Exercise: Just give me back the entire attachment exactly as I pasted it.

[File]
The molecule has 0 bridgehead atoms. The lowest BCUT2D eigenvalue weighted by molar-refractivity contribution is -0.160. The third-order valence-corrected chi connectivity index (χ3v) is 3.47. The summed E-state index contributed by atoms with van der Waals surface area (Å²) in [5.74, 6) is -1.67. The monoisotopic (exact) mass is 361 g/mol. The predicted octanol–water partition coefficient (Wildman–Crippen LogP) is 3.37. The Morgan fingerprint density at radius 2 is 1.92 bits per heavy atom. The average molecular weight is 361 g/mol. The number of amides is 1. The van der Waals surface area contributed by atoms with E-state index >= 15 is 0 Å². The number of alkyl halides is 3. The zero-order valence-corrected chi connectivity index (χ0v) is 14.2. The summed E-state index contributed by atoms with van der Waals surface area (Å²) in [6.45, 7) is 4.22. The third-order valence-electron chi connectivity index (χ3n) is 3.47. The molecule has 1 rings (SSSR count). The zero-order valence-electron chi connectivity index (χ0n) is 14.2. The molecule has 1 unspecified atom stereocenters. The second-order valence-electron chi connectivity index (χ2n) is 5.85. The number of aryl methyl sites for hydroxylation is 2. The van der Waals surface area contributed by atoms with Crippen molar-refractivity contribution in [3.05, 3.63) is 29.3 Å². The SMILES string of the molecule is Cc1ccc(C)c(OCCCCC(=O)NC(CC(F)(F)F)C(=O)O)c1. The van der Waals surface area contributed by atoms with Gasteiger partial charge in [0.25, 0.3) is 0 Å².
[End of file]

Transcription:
The molecule has 0 bridgehead atoms. The lowest BCUT2D eigenvalue weighted by molar-refractivity contribution is -0.160. The third-order valence-corrected chi connectivity index (χ3v) is 3.47. The summed E-state index contributed by atoms with van der Waals surface area (Å²) in [5.74, 6) is -1.67. The monoisotopic (exact) mass is 361 g/mol. The predicted octanol–water partition coefficient (Wildman–Crippen LogP) is 3.37. The Morgan fingerprint density at radius 2 is 1.92 bits per heavy atom. The average molecular weight is 361 g/mol. The number of amides is 1. The van der Waals surface area contributed by atoms with E-state index >= 15 is 0 Å². The number of alkyl halides is 3. The zero-order valence-corrected chi connectivity index (χ0v) is 14.2. The summed E-state index contributed by atoms with van der Waals surface area (Å²) in [6.45, 7) is 4.22. The third-order valence-electron chi connectivity index (χ3n) is 3.47. The molecule has 1 rings (SSSR count). The zero-order valence-electron chi connectivity index (χ0n) is 14.2. The molecule has 1 unspecified atom stereocenters. The second-order valence-electron chi connectivity index (χ2n) is 5.85. The number of aryl methyl sites for hydroxylation is 2. The van der Waals surface area contributed by atoms with Crippen molar-refractivity contribution in [3.05, 3.63) is 29.3 Å². The SMILES string of the molecule is Cc1ccc(C)c(OCCCCC(=O)NC(CC(F)(F)F)C(=O)O)c1. The van der Waals surface area contributed by atoms with Gasteiger partial charge in [0.25, 0.3) is 0 Å².